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Silverback Mountain Gorilla, Democratic Republic of Congo

Source: by Marc Guitard / Getty (representative image, this is not Harambe)


The mother of the little boy who climbed into the gorilla enclosure at the Cincinnati Zoo is now defending herself after zookeepers killed the animal. Michelle Gregg posted on Facebook that society is quick to judge parents for taking their eyes off of their kids, but added that she keeps a tight watch on her children and accidents happen. The post has been taken down but the public immediately criticized her for not mentioning anything about Harambe, the 17-year-old gorilla who was a part of the facility’s renowned breeding program, that was killed Saturday to save her son.

The head of the Cincinnati Zoo, Thane Maynard, says they’re heartbroken over the loss of their animal, but says his team made the right decision to shoot the silver back gorilla. He said the gorilla was disoriented when he discovered the boy in the enclosure. The animal dragged the child through the water which banged his head on concrete. Maynard said once it was determined the child was in fact being injured, they had to make the difficult decision to shoot it. Maynard also pointed out that using a tranquilizer dart simply would have aggravated Harambe and they couldn’t take a risk with the child’s life in danger.

Maynard said the zoo is not negligent and the barriers around the enclosure are safe. He said whatever the barrier is, someone will be able to get past it. To save this child’s life, he says he’d make the same decision again. 

NBC News is reporting that officials are not looking to criminally charge the mother of the little boy. They did not use her name. This incident continues to spark national backlash from animal activists and others—some who demonstrated outside of the zoo’s walls Sunday. The news organization is also reporting that the mother works as an administrator in childcare, responsible for the safety of other people’s children. On her Facebook page in the same post, Gregg thanked everyone for their thoughts and prayers–and thanked the zoo and God for protecting her child.  “Accidents happen,” she said. “But I am thankful that the right people were in the right place today.” She went on to say her son walked away from the incident with a concussion and a few scrapes but no broken bones or internal injuries.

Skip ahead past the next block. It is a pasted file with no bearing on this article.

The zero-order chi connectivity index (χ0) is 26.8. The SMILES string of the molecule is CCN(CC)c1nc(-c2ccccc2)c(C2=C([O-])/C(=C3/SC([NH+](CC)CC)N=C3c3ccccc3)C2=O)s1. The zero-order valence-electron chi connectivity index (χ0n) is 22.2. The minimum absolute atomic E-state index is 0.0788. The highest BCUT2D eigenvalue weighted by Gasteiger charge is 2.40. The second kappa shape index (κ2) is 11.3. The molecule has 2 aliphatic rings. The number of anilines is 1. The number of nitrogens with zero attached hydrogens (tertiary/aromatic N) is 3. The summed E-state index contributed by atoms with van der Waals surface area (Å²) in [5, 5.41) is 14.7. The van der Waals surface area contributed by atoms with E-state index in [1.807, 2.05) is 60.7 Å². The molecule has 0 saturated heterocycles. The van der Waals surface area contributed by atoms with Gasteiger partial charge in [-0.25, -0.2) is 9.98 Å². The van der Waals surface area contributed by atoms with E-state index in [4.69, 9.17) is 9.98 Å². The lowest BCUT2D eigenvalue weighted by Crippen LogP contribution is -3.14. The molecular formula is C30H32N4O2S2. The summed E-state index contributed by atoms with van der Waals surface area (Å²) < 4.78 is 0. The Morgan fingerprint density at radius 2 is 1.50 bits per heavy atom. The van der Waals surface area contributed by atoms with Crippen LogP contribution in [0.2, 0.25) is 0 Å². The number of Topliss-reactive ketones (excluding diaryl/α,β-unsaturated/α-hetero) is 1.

The zoo stands by its decision. In light of the loss of Harambe, his genetics may live on. The Cincinnati Zoo hopes DNA collected from his body may be able to be used for future breeding. Scientists had hoped to breed the endangered primate when he got older. It may still be a possibility thanks to the DNA samples collected from him before it was too late. Tissue samples could also be used to assist in research and genetic diversity.

For now, the exhibit remains closed, as it will likely be until sometime next week. Over 100,000 people have signed an online petition calling for a law with penalties for zoo visitors whose negligence leads to the death of an endangered animal. The Cincinnati Zoo is about a two-hour drive from Indianapolis.

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